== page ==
|"This offering is a rare example of a black Taiwanese tea. The folks at Driftwood Tea describe it as having “ a dark maltiness, subtle hints of spices that all combine with a fresh, almost minty finish”. Looking at my sample, the leaves are extremely long and spidery. Their aroma is a robust mix of […]"|
I steeped this tea following Driftwood Tea's suggestions for a European style cuppa, infusing 3 grams of tea in 8 ounces of freshly boiled water for 2 minutes. I really recommend using a kitchen scale here, as the leaves are quite hard to measure otherwise. The liquor quickly colours to a dark mahogany hue. The brew's aroma is similar to the dry leaves', only more concentrated. Taking a sip, the tea is sweet, smooth and creamy, needing no milk or sweetener at all. It's profile is predominantly malty, with some hints of cinnamon heart candy and maple syrup to the finish. The feel of this cup is quite luscious, getting thicker and creamier as it cools.
After a 3 minute-long steep, a second brew is a little thinner in feel but it's pleasant malt, toasted bread and tobacco notes make for a successful cup. This more savoury version is equally satisfying and I don't miss the sweeter elements of the previous steep.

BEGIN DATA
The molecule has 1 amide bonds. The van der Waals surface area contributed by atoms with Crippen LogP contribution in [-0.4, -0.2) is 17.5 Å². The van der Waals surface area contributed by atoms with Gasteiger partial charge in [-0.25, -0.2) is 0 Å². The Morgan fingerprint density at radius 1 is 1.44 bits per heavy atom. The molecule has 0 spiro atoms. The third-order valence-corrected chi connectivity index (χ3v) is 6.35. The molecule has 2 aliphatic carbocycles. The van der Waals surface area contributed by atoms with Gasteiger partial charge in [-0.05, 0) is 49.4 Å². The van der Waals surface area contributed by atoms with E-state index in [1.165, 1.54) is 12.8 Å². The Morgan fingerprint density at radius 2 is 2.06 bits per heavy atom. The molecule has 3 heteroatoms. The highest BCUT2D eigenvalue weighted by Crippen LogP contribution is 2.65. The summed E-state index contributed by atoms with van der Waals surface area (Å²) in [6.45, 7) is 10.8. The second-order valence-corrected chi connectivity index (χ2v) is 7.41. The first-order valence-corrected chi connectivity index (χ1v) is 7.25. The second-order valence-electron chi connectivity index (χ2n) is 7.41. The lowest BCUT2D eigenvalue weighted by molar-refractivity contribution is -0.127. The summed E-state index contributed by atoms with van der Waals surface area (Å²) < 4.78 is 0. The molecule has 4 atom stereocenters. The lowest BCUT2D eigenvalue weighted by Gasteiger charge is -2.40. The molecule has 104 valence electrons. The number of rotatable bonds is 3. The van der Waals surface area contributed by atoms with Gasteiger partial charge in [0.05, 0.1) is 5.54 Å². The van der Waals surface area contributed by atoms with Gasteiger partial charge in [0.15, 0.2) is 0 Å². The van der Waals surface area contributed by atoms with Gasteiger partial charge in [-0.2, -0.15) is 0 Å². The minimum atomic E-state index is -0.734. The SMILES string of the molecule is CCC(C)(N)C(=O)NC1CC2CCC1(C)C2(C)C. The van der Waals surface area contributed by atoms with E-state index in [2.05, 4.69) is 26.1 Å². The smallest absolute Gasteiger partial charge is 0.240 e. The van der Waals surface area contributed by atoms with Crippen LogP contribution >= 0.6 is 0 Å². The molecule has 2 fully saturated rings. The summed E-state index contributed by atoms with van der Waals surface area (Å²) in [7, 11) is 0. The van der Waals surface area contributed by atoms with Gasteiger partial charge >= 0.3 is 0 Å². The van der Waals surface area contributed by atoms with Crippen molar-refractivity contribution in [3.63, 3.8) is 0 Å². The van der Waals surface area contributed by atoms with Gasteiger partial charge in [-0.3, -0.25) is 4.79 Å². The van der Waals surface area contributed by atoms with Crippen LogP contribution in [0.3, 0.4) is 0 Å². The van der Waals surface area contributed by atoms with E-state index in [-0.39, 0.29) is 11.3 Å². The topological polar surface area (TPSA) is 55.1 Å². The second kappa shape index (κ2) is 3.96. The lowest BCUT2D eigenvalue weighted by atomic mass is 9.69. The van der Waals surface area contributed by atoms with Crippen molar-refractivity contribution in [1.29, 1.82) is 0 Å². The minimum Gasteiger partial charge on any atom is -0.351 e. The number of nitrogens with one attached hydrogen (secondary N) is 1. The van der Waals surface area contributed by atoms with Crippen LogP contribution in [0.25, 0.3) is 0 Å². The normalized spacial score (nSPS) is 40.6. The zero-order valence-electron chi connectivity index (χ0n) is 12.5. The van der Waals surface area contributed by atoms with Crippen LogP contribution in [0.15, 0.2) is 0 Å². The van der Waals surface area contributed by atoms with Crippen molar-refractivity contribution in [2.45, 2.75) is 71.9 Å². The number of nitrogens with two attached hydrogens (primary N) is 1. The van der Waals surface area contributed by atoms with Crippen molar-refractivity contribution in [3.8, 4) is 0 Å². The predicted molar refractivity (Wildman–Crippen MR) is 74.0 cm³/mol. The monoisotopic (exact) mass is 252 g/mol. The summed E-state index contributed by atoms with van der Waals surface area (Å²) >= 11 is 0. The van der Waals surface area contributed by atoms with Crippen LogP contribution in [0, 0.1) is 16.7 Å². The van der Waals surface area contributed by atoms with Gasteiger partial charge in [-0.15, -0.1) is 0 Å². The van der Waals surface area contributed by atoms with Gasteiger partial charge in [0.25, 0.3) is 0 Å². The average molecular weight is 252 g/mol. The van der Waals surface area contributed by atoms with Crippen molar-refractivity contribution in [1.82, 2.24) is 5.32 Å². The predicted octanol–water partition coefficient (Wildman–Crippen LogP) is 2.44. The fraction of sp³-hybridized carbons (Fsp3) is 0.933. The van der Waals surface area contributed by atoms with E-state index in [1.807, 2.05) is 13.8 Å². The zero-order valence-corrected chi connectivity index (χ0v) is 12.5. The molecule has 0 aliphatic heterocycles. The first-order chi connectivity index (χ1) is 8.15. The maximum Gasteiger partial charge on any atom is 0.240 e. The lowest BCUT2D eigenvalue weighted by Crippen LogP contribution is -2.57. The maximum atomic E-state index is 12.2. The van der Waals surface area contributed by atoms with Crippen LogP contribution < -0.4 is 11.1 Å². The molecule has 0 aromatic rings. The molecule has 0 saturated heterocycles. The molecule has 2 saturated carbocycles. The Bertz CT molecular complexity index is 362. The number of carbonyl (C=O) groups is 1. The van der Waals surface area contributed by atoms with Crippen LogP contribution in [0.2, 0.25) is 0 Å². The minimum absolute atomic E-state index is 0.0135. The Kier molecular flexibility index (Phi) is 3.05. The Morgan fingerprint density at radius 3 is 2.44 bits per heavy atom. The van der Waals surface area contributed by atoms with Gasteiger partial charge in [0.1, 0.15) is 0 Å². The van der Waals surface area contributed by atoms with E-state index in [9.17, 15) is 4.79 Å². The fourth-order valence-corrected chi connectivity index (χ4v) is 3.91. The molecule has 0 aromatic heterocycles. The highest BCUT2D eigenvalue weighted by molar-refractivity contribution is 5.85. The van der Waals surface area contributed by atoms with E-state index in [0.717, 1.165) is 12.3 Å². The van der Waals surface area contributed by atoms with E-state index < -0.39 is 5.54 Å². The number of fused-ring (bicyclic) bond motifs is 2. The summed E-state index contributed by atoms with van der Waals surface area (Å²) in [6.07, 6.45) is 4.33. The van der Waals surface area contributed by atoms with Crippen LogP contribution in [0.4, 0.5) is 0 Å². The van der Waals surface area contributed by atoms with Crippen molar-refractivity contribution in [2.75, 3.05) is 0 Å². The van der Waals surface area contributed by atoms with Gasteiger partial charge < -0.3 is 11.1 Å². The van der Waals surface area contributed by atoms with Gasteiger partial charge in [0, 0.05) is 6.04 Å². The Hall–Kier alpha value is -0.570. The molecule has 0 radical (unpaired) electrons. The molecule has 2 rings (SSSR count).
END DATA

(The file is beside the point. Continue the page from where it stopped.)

My third cup is definitely on the watery side, yet overly rough at the same time. Following a 4 minute brew, the top notes are pleasantly malty but the bitter, peppery finish is a bit too rough to my taste. This lack of balance serves to highlight just how smooth and well - hum... balanced the previous two cups were.
Rich, filling, and smooth, I could drink a lot of this tea without getting tired of it. It's stout enough for breakfast but smooth enough to be paired with deserts. I never experienced the minty finished described in the write up but this tea has enough going for it without that. It's definitely worth a try for fans of sweet, malty teas. Highly recommended!
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